but you don’t realize every time i find i’m by a phone
the landscape shifts
Hm. That can happen?
I wondered if I should write a follow up post to this dissent now that it looks like VAWA timed out without a vote. I’m not sure what else there is to say except a few quick things. First, I know tumblr has a way of enabling traffic among mainly like-minded people (er, sometimes), so I want to say officially to any side-eyes or crinkled eyebrows provoked by the post that I welcome questions and thoughtful debate.
Second, we should note that the one aspect of this latest version of VAWA that potentially troubled the legitimacy of the nation state — tribal jurisdiction over people assaulting Native women — was enough for Republicans to let the whole thing collapse. It’s important to register what kind of “violence against women” policy can be absorbed by the state, what kind is much harder to get through, and why.
Finally, what would happen if all of the anti-domestic/sexual violence programs and activists responded to this news about VAWA’s descent by collectively, actively, and loudly supporting Idle No More; doing their all to opt out of and eliminate Secure Communities; and focusing on community organizing to increase safety, support and accountability led by survivors and our communities? What kind of potential insurgencies could we create?
I saw Lincoln and then, a few days later, Django Unchained. Some reviewers have been comparing the two films, as if they are two sides of the same coin. They’re not. Lincoln dramatizes a calculus that weighs an escalating white body count and the political cost of preserving a western power. Slavery is not seriously discussed in the film as a moral crisis, but is instead a variable that helps diagram the catastrophe of white death, whether it be the death of individuals or the death of the union.
Django Unchained is…lol, something else. (I can’t work up the strength to do a commentary on it. Looking forward to reading others.)
A better soul mate for Lincoln is Gangs of New York, which I also saw for the first time this week. An important plot point lives in the resentment that New York City Irish “native” Americans had about slave emancipation and the Civil War. Again, the issue was primarily about the panic of almost certain death or disability through the draft of working class people for the war. One character says that when names of the drafted men are read in the town square, it was as if they were reading the names of people who were already dead. They rebelled by rioting, lynching about 100 black people, and burning down the orphanage for black children.
Gangs of New York was more honest and articulate about the heart of the problem in both films, making it a more refreshing and more bracing story. It’s also an elegant coincidence that Daniel Day Lewis plays both Lincoln in Lincoln and Bill the Butcher, a core character in Gangs. Watching Bill the Butcher/Lincoln send his knife propelling towards a poster of Lincoln surrounded by the appeal “Our Country Needs You” is both hilarious and eerie, like a backwards-in-time commentary about Lincoln. Even Lincoln is over Lincoln’s irritating sense of self-satisfaction.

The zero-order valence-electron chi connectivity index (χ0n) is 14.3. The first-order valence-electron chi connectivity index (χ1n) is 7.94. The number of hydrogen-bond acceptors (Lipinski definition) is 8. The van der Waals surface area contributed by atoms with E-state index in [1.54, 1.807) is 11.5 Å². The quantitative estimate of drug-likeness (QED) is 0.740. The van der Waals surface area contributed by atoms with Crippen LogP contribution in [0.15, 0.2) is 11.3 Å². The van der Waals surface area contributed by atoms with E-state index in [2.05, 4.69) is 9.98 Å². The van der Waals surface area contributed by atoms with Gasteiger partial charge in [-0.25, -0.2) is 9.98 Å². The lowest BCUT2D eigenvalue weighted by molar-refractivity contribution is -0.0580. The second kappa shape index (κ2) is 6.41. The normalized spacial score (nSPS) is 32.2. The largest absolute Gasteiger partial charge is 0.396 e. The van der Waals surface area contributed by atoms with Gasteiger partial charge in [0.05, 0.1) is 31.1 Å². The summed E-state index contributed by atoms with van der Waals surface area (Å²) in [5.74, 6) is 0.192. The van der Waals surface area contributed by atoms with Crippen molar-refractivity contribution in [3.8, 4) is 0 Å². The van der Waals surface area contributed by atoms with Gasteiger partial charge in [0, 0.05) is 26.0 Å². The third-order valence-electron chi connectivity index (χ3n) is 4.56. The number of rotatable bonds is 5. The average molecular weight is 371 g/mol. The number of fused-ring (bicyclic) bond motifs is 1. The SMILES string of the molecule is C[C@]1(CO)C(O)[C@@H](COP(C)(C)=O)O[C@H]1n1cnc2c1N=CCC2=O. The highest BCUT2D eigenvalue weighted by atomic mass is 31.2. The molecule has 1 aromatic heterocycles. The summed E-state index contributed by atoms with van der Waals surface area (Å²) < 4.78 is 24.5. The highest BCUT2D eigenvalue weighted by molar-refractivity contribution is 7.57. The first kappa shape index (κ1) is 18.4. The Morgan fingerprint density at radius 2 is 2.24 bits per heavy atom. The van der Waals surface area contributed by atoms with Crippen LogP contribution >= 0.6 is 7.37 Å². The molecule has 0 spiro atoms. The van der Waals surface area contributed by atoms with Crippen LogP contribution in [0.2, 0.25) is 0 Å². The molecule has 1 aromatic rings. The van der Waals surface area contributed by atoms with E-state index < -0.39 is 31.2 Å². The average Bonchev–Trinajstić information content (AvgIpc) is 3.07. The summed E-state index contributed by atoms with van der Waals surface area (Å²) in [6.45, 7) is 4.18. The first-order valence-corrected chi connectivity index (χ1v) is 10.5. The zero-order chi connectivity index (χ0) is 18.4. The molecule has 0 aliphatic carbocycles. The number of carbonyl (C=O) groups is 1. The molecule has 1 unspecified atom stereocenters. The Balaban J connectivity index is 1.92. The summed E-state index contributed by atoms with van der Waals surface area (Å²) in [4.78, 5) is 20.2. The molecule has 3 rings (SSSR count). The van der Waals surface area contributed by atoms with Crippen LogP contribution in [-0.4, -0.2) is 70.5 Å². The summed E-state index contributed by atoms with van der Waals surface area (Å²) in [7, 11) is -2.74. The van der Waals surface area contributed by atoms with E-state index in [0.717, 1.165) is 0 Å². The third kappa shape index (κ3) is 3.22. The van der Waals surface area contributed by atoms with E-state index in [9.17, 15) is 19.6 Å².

Radin explains that the International Biological Program (IBP) that ran from the early 1960s through 1974, and which set the 20th-century scientific stage for the biological sampling of indigenous peoples (along with nonhuman communities) as remnants of a bygone world, an increasingly “civilizing” yet ironically toxic world. She reminds us that “The stated goal of research on primitive isolates was to salvage information that might benefit civilized communities’ understandings of themselves.”
But the conception of indigenous bodies as “natural resources,” the raw materials upon which nations are built, did not begin in 1960. In the 18th and 19th centuries too the U.S. nation building project relied on the appropriation of indigenous peoples’ lands. The U.S. positioned itself—positioned whites—as the rational agent capable of transforming nature into productive property, and indigenous peoples in these lands as incapable of developing, indeed surviving in the face of the modern industrial state.
Whereas indigenous land (and bones and cultures ready for study) were seen as the rightful inheritance of whites in the 18th and 19th centuries and before—the live Indian has apparently been vanishing since contact, literally meeting death in the face of Westward expansion, or transformed biologically and culturally beyond recognition. Today rare, precious indigenous DNA is the remaining natural resource to be appropriated or stewarded “before it is too late.”
As Jenny Reardon and I wrote in a recent Current Anthropology article, in the 21st century, the goal is to transform the raw natural resources that are genomes into something of value for humans: Genome knowledge supposedly “for the good of all.” But who in pragmatic terms counts as fully human, and as recipient of those benefits is the question. Certainly a vanished Indian cannot make a claim.
Self Possession, 1992
Polaroid print and text